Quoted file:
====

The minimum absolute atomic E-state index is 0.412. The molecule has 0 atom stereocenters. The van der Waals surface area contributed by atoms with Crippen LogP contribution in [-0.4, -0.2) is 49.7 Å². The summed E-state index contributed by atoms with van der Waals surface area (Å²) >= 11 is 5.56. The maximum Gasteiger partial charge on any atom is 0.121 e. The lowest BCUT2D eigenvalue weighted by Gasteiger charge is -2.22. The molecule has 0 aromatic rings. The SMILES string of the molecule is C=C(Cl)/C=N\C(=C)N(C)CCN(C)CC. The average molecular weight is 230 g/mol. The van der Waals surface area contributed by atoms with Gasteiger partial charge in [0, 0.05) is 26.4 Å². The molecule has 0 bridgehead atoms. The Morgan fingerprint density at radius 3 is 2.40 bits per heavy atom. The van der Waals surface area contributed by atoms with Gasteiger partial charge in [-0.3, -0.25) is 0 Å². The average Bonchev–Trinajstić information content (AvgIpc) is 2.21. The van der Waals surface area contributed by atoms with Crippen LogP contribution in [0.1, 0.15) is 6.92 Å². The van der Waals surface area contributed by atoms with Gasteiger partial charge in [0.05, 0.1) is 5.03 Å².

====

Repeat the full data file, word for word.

The minimum absolute atomic E-state index is 0.412. The molecule has 0 atom stereocenters. The van der Waals surface area contributed by atoms with Crippen LogP contribution in [-0.4, -0.2) is 49.7 Å². The summed E-state index contributed by atoms with van der Waals surface area (Å²) >= 11 is 5.56. The maximum Gasteiger partial charge on any atom is 0.121 e. The lowest BCUT2D eigenvalue weighted by Gasteiger charge is -2.22. The molecule has 0 aromatic rings. The SMILES string of the molecule is C=C(Cl)/C=N\C(=C)N(C)CCN(C)CC. The average molecular weight is 230 g/mol. The van der Waals surface area contributed by atoms with Gasteiger partial charge in [0, 0.05) is 26.4 Å². The molecule has 0 bridgehead atoms. The Morgan fingerprint density at radius 3 is 2.40 bits per heavy atom. The van der Waals surface area contributed by atoms with Gasteiger partial charge in [-0.3, -0.25) is 0 Å². The average Bonchev–Trinajstić information content (AvgIpc) is 2.21. The van der Waals surface area contributed by atoms with Crippen LogP contribution in [0.1, 0.15) is 6.92 Å². The van der Waals surface area contributed by atoms with Gasteiger partial charge in [0.05, 0.1) is 5.03 Å².